Bikers For Trump – Winnipeg Willy’s take on it all

Make no mistake about it — Donald Trump is not my president. I am as Canadian as maple syrup. That said, as a biker, I’m more than a little concerned about future motorcycle trips into The Land Of The Free.

My concern stems from this group calling themselves Bikers for Trump. If you believe the hyperbole  on social media, there are more than 200,000 of them. They even rallied together in Washington, D.C., at Trump’s inauguration. According to a story in USA Today, more than 30,000 of them were there last week, prepared to build a “wall-of-meat” (their words not mine) to protect (oppress) revelers from protesters.

Quite frankly, it scares the shit out of me to think the next time I’m roaring down the highway in America on the way to a motorcycle rally, some Trump hater is going to mistake me for a right-wing nut and exercise his or her Second Amendment to the United States Constitution by blowing me off my bike with a shotgun.

Dramatic? Perhaps, but these folks have definitely drawn a line in the sand.

If you ask me, tying politics into lifestyle choices is bad medicine. I chose to become a biker for plenty of reasons, none of which were political.

Bald head – check. Wallet chain – check. Black shirt – check. Harley-Davidson – check. Generous frame – check. That’s our Willy.

Back in our ‘hood there was this house on the corner. We were already from the wrong side of the tracks, so like most of the houses in our area this one featured a tattered screen door and flags for curtains — which swung freely in the breeze. There was also an abandoned truck on the overgrown front lawn. A big, loud German Shepherd named Axle was always tied to the truck’s rear bumper with a chain not quite long enough to reach the public sidewalk.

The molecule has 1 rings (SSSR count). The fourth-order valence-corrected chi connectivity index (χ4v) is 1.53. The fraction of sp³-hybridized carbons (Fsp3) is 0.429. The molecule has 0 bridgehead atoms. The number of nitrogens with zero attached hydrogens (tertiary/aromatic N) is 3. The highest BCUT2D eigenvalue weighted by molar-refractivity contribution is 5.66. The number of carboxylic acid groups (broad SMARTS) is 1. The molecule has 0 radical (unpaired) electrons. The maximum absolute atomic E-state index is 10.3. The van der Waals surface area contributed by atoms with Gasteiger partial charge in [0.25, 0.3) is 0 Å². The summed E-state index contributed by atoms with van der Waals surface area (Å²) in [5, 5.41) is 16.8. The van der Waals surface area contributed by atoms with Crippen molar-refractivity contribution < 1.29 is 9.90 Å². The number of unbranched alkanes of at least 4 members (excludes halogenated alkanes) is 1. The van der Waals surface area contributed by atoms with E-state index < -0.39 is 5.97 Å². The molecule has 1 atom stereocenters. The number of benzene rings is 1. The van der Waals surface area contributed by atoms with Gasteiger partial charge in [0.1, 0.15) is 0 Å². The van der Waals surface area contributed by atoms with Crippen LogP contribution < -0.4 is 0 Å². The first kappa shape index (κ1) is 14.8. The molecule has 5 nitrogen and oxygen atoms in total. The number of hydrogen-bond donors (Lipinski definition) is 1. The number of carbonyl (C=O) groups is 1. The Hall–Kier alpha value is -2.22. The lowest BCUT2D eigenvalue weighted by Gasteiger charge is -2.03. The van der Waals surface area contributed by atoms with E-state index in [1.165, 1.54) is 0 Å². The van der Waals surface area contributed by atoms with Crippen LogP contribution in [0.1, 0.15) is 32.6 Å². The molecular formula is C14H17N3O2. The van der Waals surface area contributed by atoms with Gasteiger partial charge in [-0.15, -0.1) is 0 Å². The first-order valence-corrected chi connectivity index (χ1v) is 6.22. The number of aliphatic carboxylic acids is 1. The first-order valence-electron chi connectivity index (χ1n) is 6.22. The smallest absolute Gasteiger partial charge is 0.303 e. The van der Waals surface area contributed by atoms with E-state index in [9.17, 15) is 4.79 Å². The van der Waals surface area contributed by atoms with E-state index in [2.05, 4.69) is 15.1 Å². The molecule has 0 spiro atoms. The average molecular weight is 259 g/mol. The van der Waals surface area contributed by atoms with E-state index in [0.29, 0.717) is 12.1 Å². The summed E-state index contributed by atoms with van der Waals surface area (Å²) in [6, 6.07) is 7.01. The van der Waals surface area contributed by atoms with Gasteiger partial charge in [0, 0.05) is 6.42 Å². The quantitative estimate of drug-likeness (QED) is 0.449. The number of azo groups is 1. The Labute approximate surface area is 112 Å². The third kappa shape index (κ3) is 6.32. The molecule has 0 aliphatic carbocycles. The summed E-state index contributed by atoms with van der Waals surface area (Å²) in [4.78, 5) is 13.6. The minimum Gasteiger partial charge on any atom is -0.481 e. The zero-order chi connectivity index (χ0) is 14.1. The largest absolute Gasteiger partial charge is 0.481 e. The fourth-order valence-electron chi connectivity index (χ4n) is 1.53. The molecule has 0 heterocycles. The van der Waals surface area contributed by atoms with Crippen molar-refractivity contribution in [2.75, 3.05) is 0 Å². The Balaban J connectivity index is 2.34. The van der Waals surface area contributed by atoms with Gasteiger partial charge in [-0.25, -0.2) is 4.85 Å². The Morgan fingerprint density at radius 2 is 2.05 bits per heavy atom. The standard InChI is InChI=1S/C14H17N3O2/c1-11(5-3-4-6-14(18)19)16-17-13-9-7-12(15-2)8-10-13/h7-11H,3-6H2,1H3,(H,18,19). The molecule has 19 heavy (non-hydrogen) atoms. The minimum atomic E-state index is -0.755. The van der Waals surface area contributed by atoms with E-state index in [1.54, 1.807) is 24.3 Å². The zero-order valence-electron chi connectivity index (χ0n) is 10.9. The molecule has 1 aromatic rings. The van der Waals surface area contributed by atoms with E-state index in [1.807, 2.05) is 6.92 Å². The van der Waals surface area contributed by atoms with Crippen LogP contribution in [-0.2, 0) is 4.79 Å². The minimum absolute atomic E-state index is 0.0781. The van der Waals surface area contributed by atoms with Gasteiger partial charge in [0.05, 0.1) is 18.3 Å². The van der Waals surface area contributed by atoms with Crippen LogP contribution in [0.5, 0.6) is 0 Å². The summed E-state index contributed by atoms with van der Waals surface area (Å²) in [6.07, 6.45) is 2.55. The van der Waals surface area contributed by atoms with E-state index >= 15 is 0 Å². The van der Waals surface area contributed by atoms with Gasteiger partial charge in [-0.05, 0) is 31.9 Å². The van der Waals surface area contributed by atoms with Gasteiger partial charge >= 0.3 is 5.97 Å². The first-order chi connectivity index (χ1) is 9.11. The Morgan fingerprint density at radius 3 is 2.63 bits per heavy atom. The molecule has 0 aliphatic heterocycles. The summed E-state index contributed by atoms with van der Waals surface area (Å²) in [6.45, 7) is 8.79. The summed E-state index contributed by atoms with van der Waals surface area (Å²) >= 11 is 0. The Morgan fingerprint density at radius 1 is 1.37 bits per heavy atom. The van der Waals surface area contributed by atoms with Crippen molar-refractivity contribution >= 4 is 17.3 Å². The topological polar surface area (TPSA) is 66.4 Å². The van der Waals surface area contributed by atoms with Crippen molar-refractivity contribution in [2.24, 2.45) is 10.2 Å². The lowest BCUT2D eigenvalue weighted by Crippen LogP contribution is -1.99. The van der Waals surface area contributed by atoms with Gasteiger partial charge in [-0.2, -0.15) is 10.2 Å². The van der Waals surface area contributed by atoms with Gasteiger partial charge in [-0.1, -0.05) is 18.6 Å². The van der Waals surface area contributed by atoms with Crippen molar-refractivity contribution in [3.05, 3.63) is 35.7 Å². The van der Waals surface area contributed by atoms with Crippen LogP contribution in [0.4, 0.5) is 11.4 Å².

It may sound like a nightmare, but to me this place was sacred ground. Parked along the gravel driveway there was always a cavalcade of chrome. Souped-up choppers with mile-long forks and lightning fast Knucklehead, Panhead or Shovelhead engines that gleamed so brightly they would have looked at home under glass in a jewelry store.

To me, the pilots of these mean machines were equally impressive. Large, bearded men with bandanas wrapped around their heads to keep the long hair out of their eyes. Dressed in black, loud and brash, with fire in their eyes and beer in their bellies, flanked by beautiful ‘old’ ladies in short shorts who’d keep the boys in line around the seemingly endless bonfire — then later, hang on for dear life on the back of one of those fire-breathing Harleys as they roared off into the black night.

In my early teens, I finally mustered up enough courage to ride into the yard on my dirt bike. The dog didn’t bite me, so the guys let me hang around. I’d bum cigarettes and return their empty beer bottles. It was the first place I ever smelled the pungent odor of the devil’s lettuce. It was the first place I ever peeked inside an Easyriders magazine. There were many firsts there.

Looking back now, it was also the first place I was ever accepted. Nobody cared that I stuttered a bit when I was nervous, was a chubby kid, needed a haircut, had an Indian mother or came from one of the townhouses around the way. The bikers accepted me for who I was. They helped me fix my dirt bike, they kept the local bullies off my back, and they taught me as much about respect as they did about motorcycles.

They’re a little fuzzy, but that’s okay – things usually get a little fuzzy on a bikers’ night out.

I’ve gravitated toward folks like this ever since, and would like to think I have a good reputation within the Manitoba biker scene. Sure, I like to have a good time, but I’m also always there for any of my brothers and sisters and they are always there for me. Respect is much more than simply a word.

That bond is one of the main reasons why I travel so extensively in the United States. Whether it’s to Sturgis for the annual motorcycle rally, or Milwaukee for one of Harley-Davidson’s legendary anniversary parties, or just across the border for a night of fun in Smalltown U.S.A., the contagious camaraderie that comes with being a biker knows no borders.